Feeding Your Baby, Body and Soul
Meals are a chance to both nourish and nurture your child. What you put in the bottle is only the beginning.
All new parents have questions about feeding. For adoptive parents there is more to consider than just nutrition. Feeding is a powerful way to meet your child ‘s need to survive and demonstrate that you love her and will always be there. Feeding offers you the opportunity to connect with your baby at a most basic level. Here are some guidelines to help you make the most of your mealtimes:
While feeding, hold your baby close, and turn her toward you, so you can see each other. Never leave your infant with a propped bottle; she will miss your comfort and warmth. Make eye contact. Sit face to face, whether during bottle, highchair, or table feeding.
If possible, continue with the formula and bottle your baby was using before he came to you. If a baby refuses a new formula, introduce it gradually by mixing it with the old formula. Introduce strained foods one at a time.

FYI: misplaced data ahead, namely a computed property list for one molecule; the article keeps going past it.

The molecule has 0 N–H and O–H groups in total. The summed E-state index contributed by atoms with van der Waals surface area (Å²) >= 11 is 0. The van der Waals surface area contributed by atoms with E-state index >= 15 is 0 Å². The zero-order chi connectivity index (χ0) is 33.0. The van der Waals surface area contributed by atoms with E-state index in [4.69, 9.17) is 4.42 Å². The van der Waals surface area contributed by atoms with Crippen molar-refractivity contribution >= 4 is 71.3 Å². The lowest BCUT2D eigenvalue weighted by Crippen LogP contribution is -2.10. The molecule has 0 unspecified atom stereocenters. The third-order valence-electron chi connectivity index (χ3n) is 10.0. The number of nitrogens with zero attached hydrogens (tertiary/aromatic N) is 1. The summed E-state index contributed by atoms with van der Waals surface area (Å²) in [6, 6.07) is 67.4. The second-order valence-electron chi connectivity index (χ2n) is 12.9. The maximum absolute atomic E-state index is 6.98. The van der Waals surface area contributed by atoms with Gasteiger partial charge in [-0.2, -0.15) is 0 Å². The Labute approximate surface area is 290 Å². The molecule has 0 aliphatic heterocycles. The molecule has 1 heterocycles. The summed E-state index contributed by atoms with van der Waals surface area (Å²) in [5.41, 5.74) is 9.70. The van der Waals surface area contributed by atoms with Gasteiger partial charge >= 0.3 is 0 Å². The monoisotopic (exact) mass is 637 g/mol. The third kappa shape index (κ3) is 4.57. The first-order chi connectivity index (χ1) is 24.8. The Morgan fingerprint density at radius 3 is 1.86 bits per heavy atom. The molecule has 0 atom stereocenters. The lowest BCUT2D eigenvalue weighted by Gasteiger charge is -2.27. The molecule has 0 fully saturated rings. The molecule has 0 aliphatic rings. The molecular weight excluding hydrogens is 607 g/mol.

Babies who've lived in orphanages will often drink huge amounts of milk and eat a great deal of baby food in the first weeks or even months after adoption. It is very important to allow your child to eat as much as she desires, as often as she desires. She'll learn to stop eating once she trusts that there will always be food, that you will always provide what she needs.
Make frequent connections with your baby through your gaze, your smiles, and your praise. Talk to your baby, "Isn't that milk good? Is it warming your tummy?" To a toddler, you might say, "These carrots are so good, can you taste the sunshine in them?"
Some adopting mothers successfully breastfeed their newborns or older infants, usually supplementing their own breast milk with formula. Talk with a lactation consultant to decide if this option is right for you.
Many orphanage babies are fed through propped bottles, and, as a result, some have underdeveloped muscles for sucking, or swallowing. This is best remedied early with the help of an experienced pediatric feeding expert. Consult your early intervention team.
Respect your child's cues. Babies and toddlers often turn their heads, pull away, spit out their food, or begin to throw pieces of their meal on the floor when they want to take a break.
By Sarah Springer, M.D., JoAnne Solchany, R.N., Ph.D., and Marybeth Lambe, M.D.
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